I really used to think this forum had technically superior information to other homebrewing forums. That hasn't been true for a long while -- most of the technical discussion is centered around Dogma or tilting at windmills, IMO. What this forum has become, however, is amazingly adept at shutting down descending viewpoints with minimal fuss and an "aw shucks" attitude. You all don't listen to those who you don't already agree with and you do it with flair.

Kudos, enjoy your Real Beer™ :)

I'll take people talking about why they don't enjoy particular trends in brewing over people rolling in to drop ad hominem attacks and declining to support their position in any other way.

This post is the same kind of demeaning self-aggrandizement for which you complain.

This post was not meant to be self-aggrandizing.

If you found my post demeaning -- know that that wasn't my intent.

You characterize this discussion as being about particular trends in brewing. I disagree.

This discussion started by asserting that certain trendy beers should not be allowed to call themselves "beer" -- which is already different than your characterization. This topic then devolved into: NEIPA is bad, glitter is some kind of line in the sand/being marketed at children (read: you must be a child if you like it).

For f##k sake someone brought up participation trophies being bad for your character.

Rhetoric matters. The tone of this discussion was inflammatory. This discussion was about what's allowed to call itself beer and implicitly who's allowed to call themselves a brewer in this forum.

You're completely right: I am not taking a side in that argument. It's not because I'm not participating, it's because my knee-jerk reaction was not to participate because the discussion was so ugly.
Title: Re: This has gone far enough!
Post by: denny on June 18, 2019, 07:04:08 PM
I think some people take beer WAY too seriously....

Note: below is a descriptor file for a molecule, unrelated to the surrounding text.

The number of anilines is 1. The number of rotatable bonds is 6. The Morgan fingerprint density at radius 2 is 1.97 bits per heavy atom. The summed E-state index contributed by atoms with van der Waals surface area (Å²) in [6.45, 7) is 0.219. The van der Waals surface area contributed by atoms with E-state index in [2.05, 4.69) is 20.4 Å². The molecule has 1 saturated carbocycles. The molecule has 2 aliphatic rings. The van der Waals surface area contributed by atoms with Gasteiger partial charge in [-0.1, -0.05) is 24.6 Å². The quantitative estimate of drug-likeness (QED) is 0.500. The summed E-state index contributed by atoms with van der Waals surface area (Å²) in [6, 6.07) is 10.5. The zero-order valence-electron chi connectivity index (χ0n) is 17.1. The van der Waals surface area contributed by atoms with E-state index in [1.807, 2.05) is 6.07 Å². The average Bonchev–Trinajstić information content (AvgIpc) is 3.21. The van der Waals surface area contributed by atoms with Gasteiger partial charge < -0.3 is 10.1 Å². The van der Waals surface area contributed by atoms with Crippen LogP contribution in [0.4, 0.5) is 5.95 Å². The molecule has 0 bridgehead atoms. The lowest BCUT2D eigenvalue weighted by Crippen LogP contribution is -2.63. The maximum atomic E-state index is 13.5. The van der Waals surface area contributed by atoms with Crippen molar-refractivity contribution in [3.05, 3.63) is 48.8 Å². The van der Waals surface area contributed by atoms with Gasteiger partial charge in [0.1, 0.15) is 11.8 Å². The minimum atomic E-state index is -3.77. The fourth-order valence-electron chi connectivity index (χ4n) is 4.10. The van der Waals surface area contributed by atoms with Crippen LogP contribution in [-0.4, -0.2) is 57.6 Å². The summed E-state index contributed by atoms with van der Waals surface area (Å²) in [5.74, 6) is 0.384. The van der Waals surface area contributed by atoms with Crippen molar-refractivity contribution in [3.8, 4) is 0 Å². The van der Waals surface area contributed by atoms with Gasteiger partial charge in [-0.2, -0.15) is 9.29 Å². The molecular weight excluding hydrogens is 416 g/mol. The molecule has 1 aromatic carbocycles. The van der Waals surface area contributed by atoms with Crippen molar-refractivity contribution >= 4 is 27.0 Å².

Title: Re: This has gone far enough!
Post by: Joe T on June 18, 2019, 07:12:40 PM
Hear hear
Title: Re: This has gone far enough!
Post by: thcipriani on June 18, 2019, 08:04:45 PM
What this forum has become, however, is amazingly adept at shutting down descending viewpoints with minimal fuss and an "aw shucks" attitude.

e.g.,

I think some people take beer WAY too seriously....

I think the hobby is killing itself and taking craft brew with it and I think this thread is a microcosm of the larger trends causing that.
Title: Re: This has gone far enough!
Post by: denny on June 18, 2019, 09:09:06 PM
What this forum has become, however, is amazingly adept at shutting down descending viewpoints with minimal fuss and an "aw shucks" attitude.

e.g.,

I think some people take beer WAY too seriously....

I think the hobby is killing itself and taking craft brew with it and I think this thread is a microcosm of the larger trends causing that.

Thank you for demonstrating my point.
Title: Re: This has gone far enough!
Post by: thcipriani on June 18, 2019, 09:46:06 PM
What this forum has become, however, is amazingly adept at shutting down descending viewpoints with minimal fuss and an "aw shucks" attitude.

e.g.,

I think some people take beer WAY too seriously....

I think the hobby is killing itself and taking craft brew with it and I think this thread is a microcosm of the larger trends causing that.

Thank you for demonstrating my point.

/me doffs cap
Title: Re: This has gone far enough!
Post by: BrewBama on June 18, 2019, 10:15:36 PM
This is fitting right in with my personal resurgence in simplification using Josh Weikert’s Beer Simple principle: “...return to the essential simplicity and joy of beer and brewing.”


Sent from my iPad using Tapatalk
Title: Re: This has gone far enough!
Post by: denny on June 18, 2019, 10:22:42 PM
This is fitting right in with my personal resurgence in simplification using Josh Weikert’s Beer Simple principle: “...return to the essential simplicity and joy of beer and brewing.”


Sent from my iPad using Tapatalk

I know a couple guys who just published a book about that....